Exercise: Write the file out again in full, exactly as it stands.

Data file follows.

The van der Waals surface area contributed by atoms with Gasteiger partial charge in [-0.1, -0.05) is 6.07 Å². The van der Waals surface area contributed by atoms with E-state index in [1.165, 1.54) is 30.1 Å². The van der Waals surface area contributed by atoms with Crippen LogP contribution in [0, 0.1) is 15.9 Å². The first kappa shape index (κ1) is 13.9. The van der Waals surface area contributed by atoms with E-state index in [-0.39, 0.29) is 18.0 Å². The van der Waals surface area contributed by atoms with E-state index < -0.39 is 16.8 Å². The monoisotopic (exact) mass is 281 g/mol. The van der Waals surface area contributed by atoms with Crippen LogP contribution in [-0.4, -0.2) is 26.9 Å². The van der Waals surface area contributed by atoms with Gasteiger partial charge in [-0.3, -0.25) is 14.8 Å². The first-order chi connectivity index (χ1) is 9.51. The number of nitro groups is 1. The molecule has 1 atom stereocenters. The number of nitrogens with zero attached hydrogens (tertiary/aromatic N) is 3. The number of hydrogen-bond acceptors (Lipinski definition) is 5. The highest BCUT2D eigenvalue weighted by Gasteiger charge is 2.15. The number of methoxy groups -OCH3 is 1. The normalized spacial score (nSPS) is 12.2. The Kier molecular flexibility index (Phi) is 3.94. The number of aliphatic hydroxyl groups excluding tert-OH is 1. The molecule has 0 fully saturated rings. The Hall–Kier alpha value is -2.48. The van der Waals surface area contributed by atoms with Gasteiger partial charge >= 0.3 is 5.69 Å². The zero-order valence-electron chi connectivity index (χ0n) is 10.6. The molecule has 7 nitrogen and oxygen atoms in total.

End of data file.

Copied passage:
The van der Waals surface area contributed by atoms with Gasteiger partial charge in [-0.1, -0.05) is 6.07 Å². The van der Waals surface area contributed by atoms with E-state index in [1.165, 1.54) is 30.1 Å². The van der Waals surface area contributed by atoms with Crippen LogP contribution in [0, 0.1) is 15.9 Å². The first kappa shape index (κ1) is 13.9. The van der Waals surface area contributed by atoms with E-state index in [-0.39, 0.29) is 18.0 Å². The van der Waals surface area contributed by atoms with E-state index < -0.39 is 16.8 Å². The monoisotopic (exact) mass is 281 g/mol. The van der Waals surface area contributed by atoms with Crippen LogP contribution in [-0.4, -0.2) is 26.9 Å². The van der Waals surface area contributed by atoms with Gasteiger partial charge in [-0.3, -0.25) is 14.8 Å². The first-order chi connectivity index (χ1) is 9.51. The number of nitro groups is 1. The molecule has 1 atom stereocenters. The number of nitrogens with zero attached hydrogens (tertiary/aromatic N) is 3. The number of hydrogen-bond acceptors (Lipinski definition) is 5. The highest BCUT2D eigenvalue weighted by Gasteiger charge is 2.15. The number of methoxy groups -OCH3 is 1. The normalized spacial score (nSPS) is 12.2. The Kier molecular flexibility index (Phi) is 3.94. The number of aliphatic hydroxyl groups excluding tert-OH is 1. The molecule has 0 fully saturated rings. The Hall–Kier alpha value is -2.48. The van der Waals surface area contributed by atoms with Gasteiger partial charge >= 0.3 is 5.69 Å². The zero-order valence-electron chi connectivity index (χ0n) is 10.6. The molecule has 7 nitrogen and oxygen atoms in total.